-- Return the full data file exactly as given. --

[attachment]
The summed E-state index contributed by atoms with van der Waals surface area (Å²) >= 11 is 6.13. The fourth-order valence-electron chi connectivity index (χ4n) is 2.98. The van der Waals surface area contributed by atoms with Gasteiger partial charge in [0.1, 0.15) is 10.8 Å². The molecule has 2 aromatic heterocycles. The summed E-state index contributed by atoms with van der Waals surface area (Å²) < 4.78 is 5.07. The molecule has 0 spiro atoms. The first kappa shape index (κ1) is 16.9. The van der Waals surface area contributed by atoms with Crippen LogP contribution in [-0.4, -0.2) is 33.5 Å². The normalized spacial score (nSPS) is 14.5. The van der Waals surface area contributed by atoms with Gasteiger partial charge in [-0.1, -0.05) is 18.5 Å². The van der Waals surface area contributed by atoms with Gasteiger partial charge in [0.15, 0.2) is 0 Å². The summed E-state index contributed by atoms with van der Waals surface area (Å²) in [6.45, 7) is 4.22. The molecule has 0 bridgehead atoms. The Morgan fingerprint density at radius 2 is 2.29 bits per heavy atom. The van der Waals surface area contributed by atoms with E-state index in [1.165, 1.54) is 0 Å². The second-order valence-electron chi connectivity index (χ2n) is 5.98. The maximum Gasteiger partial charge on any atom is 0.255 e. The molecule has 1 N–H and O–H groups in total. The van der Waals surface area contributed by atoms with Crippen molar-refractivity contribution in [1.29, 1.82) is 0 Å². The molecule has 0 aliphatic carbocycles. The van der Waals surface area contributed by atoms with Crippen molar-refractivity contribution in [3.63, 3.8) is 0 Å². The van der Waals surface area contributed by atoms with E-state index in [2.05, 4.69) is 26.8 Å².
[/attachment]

The summed E-state index contributed by atoms with van der Waals surface area (Å²) >= 11 is 6.13. The fourth-order valence-electron chi connectivity index (χ4n) is 2.98. The van der Waals surface area contributed by atoms with Gasteiger partial charge in [0.1, 0.15) is 10.8 Å². The molecule has 2 aromatic heterocycles. The summed E-state index contributed by atoms with van der Waals surface area (Å²) < 4.78 is 5.07. The molecule has 0 spiro atoms. The first kappa shape index (κ1) is 16.9. The van der Waals surface area contributed by atoms with Crippen LogP contribution in [-0.4, -0.2) is 33.5 Å². The normalized spacial score (nSPS) is 14.5. The van der Waals surface area contributed by atoms with Gasteiger partial charge in [-0.1, -0.05) is 18.5 Å². The van der Waals surface area contributed by atoms with Gasteiger partial charge in [0.15, 0.2) is 0 Å². The summed E-state index contributed by atoms with van der Waals surface area (Å²) in [6.45, 7) is 4.22. The molecule has 0 bridgehead atoms. The Morgan fingerprint density at radius 2 is 2.29 bits per heavy atom. The van der Waals surface area contributed by atoms with E-state index in [1.165, 1.54) is 0 Å². The second-order valence-electron chi connectivity index (χ2n) is 5.98. The maximum Gasteiger partial charge on any atom is 0.255 e. The molecule has 1 N–H and O–H groups in total. The van der Waals surface area contributed by atoms with Crippen molar-refractivity contribution in [1.29, 1.82) is 0 Å². The molecule has 0 aliphatic carbocycles. The van der Waals surface area contributed by atoms with Crippen molar-refractivity contribution in [3.63, 3.8) is 0 Å². The van der Waals surface area contributed by atoms with E-state index in [2.05, 4.69) is 26.8 Å².